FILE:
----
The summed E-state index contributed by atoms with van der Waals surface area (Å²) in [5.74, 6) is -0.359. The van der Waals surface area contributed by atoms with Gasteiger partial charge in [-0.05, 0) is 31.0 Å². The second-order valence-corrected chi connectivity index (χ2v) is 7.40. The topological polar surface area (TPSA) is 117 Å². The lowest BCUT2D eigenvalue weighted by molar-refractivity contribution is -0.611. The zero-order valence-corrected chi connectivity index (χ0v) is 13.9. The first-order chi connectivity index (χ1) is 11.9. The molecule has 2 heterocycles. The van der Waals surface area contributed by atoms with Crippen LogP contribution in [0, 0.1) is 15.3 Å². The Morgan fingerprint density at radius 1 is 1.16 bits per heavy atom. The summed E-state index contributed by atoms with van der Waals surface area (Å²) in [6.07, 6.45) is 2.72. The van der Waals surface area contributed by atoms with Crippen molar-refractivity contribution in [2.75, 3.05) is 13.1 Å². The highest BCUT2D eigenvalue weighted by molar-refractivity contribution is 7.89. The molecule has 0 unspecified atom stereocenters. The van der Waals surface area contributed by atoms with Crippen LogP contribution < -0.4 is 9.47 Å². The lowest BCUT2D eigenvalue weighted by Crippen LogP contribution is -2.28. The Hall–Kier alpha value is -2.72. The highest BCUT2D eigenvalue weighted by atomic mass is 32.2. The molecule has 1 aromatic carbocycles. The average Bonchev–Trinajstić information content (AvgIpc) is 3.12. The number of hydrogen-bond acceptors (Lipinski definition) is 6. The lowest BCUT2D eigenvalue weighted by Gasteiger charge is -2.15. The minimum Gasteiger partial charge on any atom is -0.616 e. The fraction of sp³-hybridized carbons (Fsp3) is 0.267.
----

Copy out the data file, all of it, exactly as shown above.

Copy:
The summed E-state index contributed by atoms with van der Waals surface area (Å²) in [5.74, 6) is -0.359. The van der Waals surface area contributed by atoms with Gasteiger partial charge in [-0.05, 0) is 31.0 Å². The second-order valence-corrected chi connectivity index (χ2v) is 7.40. The topological polar surface area (TPSA) is 117 Å². The lowest BCUT2D eigenvalue weighted by molar-refractivity contribution is -0.611. The zero-order valence-corrected chi connectivity index (χ0v) is 13.9. The first-order chi connectivity index (χ1) is 11.9. The molecule has 2 heterocycles. The van der Waals surface area contributed by atoms with Crippen LogP contribution in [0, 0.1) is 15.3 Å². The Morgan fingerprint density at radius 1 is 1.16 bits per heavy atom. The summed E-state index contributed by atoms with van der Waals surface area (Å²) in [6.07, 6.45) is 2.72. The van der Waals surface area contributed by atoms with Crippen molar-refractivity contribution in [2.75, 3.05) is 13.1 Å². The highest BCUT2D eigenvalue weighted by molar-refractivity contribution is 7.89. The molecule has 0 unspecified atom stereocenters. The van der Waals surface area contributed by atoms with Crippen LogP contribution < -0.4 is 9.47 Å². The lowest BCUT2D eigenvalue weighted by Crippen LogP contribution is -2.28. The Hall–Kier alpha value is -2.72. The highest BCUT2D eigenvalue weighted by atomic mass is 32.2. The molecule has 1 aromatic carbocycles. The average Bonchev–Trinajstić information content (AvgIpc) is 3.12. The number of hydrogen-bond acceptors (Lipinski definition) is 6. The lowest BCUT2D eigenvalue weighted by Gasteiger charge is -2.15. The minimum Gasteiger partial charge on any atom is -0.616 e. The fraction of sp³-hybridized carbons (Fsp3) is 0.267.